Lenticular clouds above mountains surrounding Death Valley. (Photo credit: Eastcott Momatiuk/Thinkstock)
Few things are more captivating to meteorologists than seeing a stunning cloud right outside the front door. Particularly, one of these ten spectacular clouds.
Lenticular clouds are most common near or downwind of mountain ranges. Their "flying saucer" appearance is owed to the forced ascent of stable air over mountain ranges.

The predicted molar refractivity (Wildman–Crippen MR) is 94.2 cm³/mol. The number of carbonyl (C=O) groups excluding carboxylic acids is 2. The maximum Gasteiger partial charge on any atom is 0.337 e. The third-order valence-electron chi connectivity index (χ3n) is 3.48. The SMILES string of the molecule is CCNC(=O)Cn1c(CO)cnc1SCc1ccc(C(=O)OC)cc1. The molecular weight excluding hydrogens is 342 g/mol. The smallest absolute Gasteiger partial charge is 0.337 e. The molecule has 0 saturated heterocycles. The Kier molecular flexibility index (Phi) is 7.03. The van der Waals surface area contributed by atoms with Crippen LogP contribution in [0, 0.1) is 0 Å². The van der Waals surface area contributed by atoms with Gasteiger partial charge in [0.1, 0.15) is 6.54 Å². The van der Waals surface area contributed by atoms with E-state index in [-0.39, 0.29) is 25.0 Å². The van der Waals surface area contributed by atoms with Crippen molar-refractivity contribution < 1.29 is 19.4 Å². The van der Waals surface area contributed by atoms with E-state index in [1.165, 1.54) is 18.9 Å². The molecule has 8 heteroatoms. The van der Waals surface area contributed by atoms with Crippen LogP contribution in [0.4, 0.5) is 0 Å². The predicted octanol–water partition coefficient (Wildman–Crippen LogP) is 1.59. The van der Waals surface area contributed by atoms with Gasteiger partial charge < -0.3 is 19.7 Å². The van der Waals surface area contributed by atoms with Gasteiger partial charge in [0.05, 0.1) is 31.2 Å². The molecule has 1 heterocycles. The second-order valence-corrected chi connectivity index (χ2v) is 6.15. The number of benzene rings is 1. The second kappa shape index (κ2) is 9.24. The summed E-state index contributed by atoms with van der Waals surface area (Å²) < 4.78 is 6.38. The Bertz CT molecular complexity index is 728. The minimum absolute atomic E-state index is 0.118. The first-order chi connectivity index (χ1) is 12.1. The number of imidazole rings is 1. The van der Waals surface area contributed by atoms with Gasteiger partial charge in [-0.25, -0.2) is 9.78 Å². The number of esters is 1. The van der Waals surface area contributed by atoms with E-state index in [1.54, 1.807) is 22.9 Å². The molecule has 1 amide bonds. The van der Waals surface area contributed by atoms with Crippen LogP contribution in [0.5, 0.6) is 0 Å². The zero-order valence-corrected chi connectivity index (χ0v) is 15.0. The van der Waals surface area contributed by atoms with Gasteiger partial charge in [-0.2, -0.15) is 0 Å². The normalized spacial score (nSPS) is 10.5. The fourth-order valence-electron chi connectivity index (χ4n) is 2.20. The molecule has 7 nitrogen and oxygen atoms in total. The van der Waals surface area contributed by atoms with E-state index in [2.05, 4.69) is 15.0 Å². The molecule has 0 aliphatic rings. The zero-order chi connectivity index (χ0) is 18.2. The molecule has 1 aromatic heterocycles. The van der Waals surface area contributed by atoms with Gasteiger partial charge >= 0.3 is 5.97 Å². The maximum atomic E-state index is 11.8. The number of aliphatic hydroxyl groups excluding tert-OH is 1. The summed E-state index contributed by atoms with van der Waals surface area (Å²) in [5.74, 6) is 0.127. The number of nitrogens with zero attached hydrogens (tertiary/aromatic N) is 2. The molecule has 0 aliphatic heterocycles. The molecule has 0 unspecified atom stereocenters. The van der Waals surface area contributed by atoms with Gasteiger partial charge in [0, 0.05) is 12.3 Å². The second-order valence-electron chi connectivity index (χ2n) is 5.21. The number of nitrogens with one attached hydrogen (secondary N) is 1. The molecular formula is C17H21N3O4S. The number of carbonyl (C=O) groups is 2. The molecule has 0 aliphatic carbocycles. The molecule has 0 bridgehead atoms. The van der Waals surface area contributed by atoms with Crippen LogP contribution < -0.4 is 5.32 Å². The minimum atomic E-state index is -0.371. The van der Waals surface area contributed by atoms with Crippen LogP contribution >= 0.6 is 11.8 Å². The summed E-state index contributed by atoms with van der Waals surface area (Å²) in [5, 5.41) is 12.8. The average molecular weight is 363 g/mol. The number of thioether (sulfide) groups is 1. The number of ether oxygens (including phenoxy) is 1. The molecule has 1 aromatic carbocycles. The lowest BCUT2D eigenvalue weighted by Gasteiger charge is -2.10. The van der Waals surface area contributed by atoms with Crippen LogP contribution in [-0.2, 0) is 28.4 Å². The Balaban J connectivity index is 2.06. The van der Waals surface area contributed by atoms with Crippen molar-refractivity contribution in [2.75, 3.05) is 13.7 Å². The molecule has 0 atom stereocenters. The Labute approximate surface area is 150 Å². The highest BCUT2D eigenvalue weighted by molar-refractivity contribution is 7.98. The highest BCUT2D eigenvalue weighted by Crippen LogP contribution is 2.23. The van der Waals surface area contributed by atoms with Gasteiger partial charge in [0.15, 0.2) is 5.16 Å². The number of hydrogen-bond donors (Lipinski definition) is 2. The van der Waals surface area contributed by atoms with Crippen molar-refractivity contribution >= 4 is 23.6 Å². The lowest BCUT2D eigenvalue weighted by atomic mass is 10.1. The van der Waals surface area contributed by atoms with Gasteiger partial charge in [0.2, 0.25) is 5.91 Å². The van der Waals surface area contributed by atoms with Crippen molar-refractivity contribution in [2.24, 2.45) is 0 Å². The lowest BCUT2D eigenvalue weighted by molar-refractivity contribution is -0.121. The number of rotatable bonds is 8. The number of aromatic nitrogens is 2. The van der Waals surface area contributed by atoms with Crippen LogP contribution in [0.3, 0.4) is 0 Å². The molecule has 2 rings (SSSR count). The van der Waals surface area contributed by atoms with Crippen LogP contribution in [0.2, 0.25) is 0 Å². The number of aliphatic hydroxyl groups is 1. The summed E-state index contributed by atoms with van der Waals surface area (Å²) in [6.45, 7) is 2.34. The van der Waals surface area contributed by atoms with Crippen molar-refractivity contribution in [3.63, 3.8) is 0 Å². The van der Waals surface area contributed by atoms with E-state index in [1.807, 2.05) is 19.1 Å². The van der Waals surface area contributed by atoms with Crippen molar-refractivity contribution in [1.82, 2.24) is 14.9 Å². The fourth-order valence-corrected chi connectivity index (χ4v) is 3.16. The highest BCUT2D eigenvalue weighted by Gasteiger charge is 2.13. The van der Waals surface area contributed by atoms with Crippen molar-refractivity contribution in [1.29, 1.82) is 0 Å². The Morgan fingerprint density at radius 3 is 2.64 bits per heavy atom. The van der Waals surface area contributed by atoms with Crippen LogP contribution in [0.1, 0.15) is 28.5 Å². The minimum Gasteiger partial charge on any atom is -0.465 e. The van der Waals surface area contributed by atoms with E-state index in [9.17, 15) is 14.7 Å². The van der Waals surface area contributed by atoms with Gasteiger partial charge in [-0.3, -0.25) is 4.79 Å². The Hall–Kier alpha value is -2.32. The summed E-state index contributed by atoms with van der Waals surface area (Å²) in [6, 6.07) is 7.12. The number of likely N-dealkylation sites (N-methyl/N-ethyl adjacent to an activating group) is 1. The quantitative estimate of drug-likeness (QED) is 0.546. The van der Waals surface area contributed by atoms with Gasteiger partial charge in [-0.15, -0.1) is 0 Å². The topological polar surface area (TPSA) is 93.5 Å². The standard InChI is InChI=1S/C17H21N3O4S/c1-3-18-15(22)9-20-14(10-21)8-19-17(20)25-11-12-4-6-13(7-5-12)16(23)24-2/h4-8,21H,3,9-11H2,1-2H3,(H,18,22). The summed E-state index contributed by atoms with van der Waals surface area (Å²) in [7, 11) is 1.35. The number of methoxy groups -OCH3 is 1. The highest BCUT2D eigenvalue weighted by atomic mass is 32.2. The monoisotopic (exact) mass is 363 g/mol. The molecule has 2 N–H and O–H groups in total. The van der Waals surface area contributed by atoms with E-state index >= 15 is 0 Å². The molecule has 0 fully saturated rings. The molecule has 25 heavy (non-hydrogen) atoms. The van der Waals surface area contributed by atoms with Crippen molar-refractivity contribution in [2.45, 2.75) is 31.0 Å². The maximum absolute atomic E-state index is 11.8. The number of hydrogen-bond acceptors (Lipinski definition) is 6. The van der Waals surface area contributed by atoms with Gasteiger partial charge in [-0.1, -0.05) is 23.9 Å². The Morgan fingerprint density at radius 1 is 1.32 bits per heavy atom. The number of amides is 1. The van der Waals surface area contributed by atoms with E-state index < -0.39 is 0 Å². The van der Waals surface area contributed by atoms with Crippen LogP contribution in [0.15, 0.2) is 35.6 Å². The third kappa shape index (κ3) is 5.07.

By stable air, we mean air that when forced to rise, does not accelerate upward (as in, say, cumulonimbus clouds) but rather comes back down, as it turns colder, or more dense, than the surrounding air.
The lenticular cloud denotes the upward part, or crest, of the mountain wave of air. You can't see the downward part, or trough, of the wave, since air moving down dries out. As long as the ambient weather conditions (winds, humidity) are unchanged, the cloud won't move, appearing to hover near the mountain range.